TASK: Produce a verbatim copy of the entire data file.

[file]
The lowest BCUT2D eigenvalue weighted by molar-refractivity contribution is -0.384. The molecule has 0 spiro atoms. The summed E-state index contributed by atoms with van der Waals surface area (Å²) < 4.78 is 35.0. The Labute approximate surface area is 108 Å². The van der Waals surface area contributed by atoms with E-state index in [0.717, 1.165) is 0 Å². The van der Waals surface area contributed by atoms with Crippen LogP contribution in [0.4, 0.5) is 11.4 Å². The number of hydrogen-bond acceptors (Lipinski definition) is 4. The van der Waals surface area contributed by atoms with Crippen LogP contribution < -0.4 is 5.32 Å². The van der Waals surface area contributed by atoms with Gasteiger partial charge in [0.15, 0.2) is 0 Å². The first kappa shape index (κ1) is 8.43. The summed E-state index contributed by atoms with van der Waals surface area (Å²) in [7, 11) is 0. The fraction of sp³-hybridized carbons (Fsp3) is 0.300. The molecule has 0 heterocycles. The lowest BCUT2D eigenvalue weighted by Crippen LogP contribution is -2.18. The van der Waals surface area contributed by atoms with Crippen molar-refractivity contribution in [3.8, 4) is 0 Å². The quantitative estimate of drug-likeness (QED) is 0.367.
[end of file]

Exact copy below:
The lowest BCUT2D eigenvalue weighted by molar-refractivity contribution is -0.384. The molecule has 0 spiro atoms. The summed E-state index contributed by atoms with van der Waals surface area (Å²) < 4.78 is 35.0. The Labute approximate surface area is 108 Å². The van der Waals surface area contributed by atoms with E-state index in [0.717, 1.165) is 0 Å². The van der Waals surface area contributed by atoms with Crippen LogP contribution in [0.4, 0.5) is 11.4 Å². The number of hydrogen-bond acceptors (Lipinski definition) is 4. The van der Waals surface area contributed by atoms with Crippen LogP contribution < -0.4 is 5.32 Å². The van der Waals surface area contributed by atoms with Gasteiger partial charge in [0.15, 0.2) is 0 Å². The first kappa shape index (κ1) is 8.43. The summed E-state index contributed by atoms with van der Waals surface area (Å²) in [7, 11) is 0. The fraction of sp³-hybridized carbons (Fsp3) is 0.300. The molecule has 0 heterocycles. The lowest BCUT2D eigenvalue weighted by Crippen LogP contribution is -2.18. The van der Waals surface area contributed by atoms with Crippen molar-refractivity contribution in [3.8, 4) is 0 Å². The quantitative estimate of drug-likeness (QED) is 0.367.